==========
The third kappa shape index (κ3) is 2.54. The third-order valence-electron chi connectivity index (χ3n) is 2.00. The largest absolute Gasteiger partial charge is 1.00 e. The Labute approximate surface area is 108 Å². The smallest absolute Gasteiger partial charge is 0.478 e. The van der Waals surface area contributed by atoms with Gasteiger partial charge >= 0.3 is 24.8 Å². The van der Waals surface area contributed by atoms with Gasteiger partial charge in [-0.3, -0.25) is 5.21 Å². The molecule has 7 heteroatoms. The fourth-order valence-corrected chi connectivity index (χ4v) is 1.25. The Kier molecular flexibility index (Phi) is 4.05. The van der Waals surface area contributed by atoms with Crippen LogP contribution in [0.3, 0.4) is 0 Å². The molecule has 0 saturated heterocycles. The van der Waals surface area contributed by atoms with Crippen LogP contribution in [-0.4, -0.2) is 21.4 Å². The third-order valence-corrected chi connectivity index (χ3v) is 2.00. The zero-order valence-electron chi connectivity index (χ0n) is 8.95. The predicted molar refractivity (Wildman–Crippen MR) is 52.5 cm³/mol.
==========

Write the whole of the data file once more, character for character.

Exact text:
The third kappa shape index (κ3) is 2.54. The third-order valence-electron chi connectivity index (χ3n) is 2.00. The largest absolute Gasteiger partial charge is 1.00 e. The Labute approximate surface area is 108 Å². The smallest absolute Gasteiger partial charge is 0.478 e. The van der Waals surface area contributed by atoms with Gasteiger partial charge >= 0.3 is 24.8 Å². The van der Waals surface area contributed by atoms with Gasteiger partial charge in [-0.3, -0.25) is 5.21 Å². The molecule has 7 heteroatoms. The fourth-order valence-corrected chi connectivity index (χ4v) is 1.25. The Kier molecular flexibility index (Phi) is 4.05. The van der Waals surface area contributed by atoms with Crippen LogP contribution in [0.3, 0.4) is 0 Å². The molecule has 0 saturated heterocycles. The van der Waals surface area contributed by atoms with Crippen LogP contribution in [-0.4, -0.2) is 21.4 Å². The third-order valence-corrected chi connectivity index (χ3v) is 2.00. The zero-order valence-electron chi connectivity index (χ0n) is 8.95. The predicted molar refractivity (Wildman–Crippen MR) is 52.5 cm³/mol.